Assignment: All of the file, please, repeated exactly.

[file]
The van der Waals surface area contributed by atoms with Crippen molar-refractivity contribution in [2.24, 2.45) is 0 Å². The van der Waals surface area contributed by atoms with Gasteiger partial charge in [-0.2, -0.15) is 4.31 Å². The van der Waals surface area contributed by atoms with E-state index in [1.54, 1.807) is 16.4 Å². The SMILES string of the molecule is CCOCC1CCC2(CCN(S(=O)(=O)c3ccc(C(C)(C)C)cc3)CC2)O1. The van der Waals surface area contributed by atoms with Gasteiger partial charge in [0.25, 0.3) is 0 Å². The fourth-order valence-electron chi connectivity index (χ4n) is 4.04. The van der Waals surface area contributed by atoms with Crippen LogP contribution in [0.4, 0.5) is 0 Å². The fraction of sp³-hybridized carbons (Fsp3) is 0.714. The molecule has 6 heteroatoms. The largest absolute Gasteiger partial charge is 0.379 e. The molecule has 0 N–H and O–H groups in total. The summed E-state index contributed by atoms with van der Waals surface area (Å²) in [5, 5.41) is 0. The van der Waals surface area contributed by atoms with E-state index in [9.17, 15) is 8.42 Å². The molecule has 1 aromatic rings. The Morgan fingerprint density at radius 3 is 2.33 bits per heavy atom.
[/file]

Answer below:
The van der Waals surface area contributed by atoms with Crippen molar-refractivity contribution in [2.24, 2.45) is 0 Å². The van der Waals surface area contributed by atoms with Gasteiger partial charge in [-0.2, -0.15) is 4.31 Å². The van der Waals surface area contributed by atoms with E-state index in [1.54, 1.807) is 16.4 Å². The SMILES string of the molecule is CCOCC1CCC2(CCN(S(=O)(=O)c3ccc(C(C)(C)C)cc3)CC2)O1. The van der Waals surface area contributed by atoms with Gasteiger partial charge in [0.25, 0.3) is 0 Å². The fourth-order valence-electron chi connectivity index (χ4n) is 4.04. The van der Waals surface area contributed by atoms with Crippen LogP contribution in [0.4, 0.5) is 0 Å². The fraction of sp³-hybridized carbons (Fsp3) is 0.714. The molecule has 6 heteroatoms. The largest absolute Gasteiger partial charge is 0.379 e. The molecule has 0 N–H and O–H groups in total. The summed E-state index contributed by atoms with van der Waals surface area (Å²) in [5, 5.41) is 0. The van der Waals surface area contributed by atoms with E-state index in [9.17, 15) is 8.42 Å². The molecule has 1 aromatic rings. The Morgan fingerprint density at radius 3 is 2.33 bits per heavy atom.